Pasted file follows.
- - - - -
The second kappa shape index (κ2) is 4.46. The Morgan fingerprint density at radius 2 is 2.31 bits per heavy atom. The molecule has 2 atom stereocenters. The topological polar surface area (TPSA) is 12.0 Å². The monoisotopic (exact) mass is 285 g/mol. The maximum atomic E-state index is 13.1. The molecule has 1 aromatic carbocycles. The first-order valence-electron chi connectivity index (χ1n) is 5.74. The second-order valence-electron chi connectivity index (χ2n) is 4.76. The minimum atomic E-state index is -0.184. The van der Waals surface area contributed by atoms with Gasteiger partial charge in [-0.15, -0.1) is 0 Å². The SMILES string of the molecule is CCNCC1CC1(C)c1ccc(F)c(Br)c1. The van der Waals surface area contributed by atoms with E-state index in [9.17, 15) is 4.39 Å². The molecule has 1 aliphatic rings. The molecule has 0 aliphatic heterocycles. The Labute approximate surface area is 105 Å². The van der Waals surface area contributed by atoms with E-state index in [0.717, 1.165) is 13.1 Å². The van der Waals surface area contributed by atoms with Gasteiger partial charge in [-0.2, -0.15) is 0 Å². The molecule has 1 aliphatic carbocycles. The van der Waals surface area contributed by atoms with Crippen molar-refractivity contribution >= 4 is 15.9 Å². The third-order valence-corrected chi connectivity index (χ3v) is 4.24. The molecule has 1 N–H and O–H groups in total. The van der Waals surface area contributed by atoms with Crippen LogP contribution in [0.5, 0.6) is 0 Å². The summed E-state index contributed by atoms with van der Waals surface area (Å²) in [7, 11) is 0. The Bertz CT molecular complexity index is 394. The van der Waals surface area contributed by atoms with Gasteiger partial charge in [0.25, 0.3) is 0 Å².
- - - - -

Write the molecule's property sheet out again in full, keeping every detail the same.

The second kappa shape index (κ2) is 4.46. The Morgan fingerprint density at radius 2 is 2.31 bits per heavy atom. The molecule has 2 atom stereocenters. The topological polar surface area (TPSA) is 12.0 Å². The monoisotopic (exact) mass is 285 g/mol. The maximum atomic E-state index is 13.1. The molecule has 1 aromatic carbocycles. The first-order valence-electron chi connectivity index (χ1n) is 5.74. The second-order valence-electron chi connectivity index (χ2n) is 4.76. The minimum atomic E-state index is -0.184. The van der Waals surface area contributed by atoms with Gasteiger partial charge in [-0.15, -0.1) is 0 Å². The SMILES string of the molecule is CCNCC1CC1(C)c1ccc(F)c(Br)c1. The van der Waals surface area contributed by atoms with E-state index in [9.17, 15) is 4.39 Å². The molecule has 1 aliphatic rings. The molecule has 0 aliphatic heterocycles. The Labute approximate surface area is 105 Å². The van der Waals surface area contributed by atoms with E-state index in [0.717, 1.165) is 13.1 Å². The van der Waals surface area contributed by atoms with Gasteiger partial charge in [-0.2, -0.15) is 0 Å². The molecule has 1 aliphatic carbocycles. The van der Waals surface area contributed by atoms with Crippen molar-refractivity contribution >= 4 is 15.9 Å². The third-order valence-corrected chi connectivity index (χ3v) is 4.24. The molecule has 1 N–H and O–H groups in total. The van der Waals surface area contributed by atoms with Crippen LogP contribution in [0.5, 0.6) is 0 Å². The summed E-state index contributed by atoms with van der Waals surface area (Å²) in [7, 11) is 0. The Bertz CT molecular complexity index is 394. The van der Waals surface area contributed by atoms with Gasteiger partial charge in [0.25, 0.3) is 0 Å².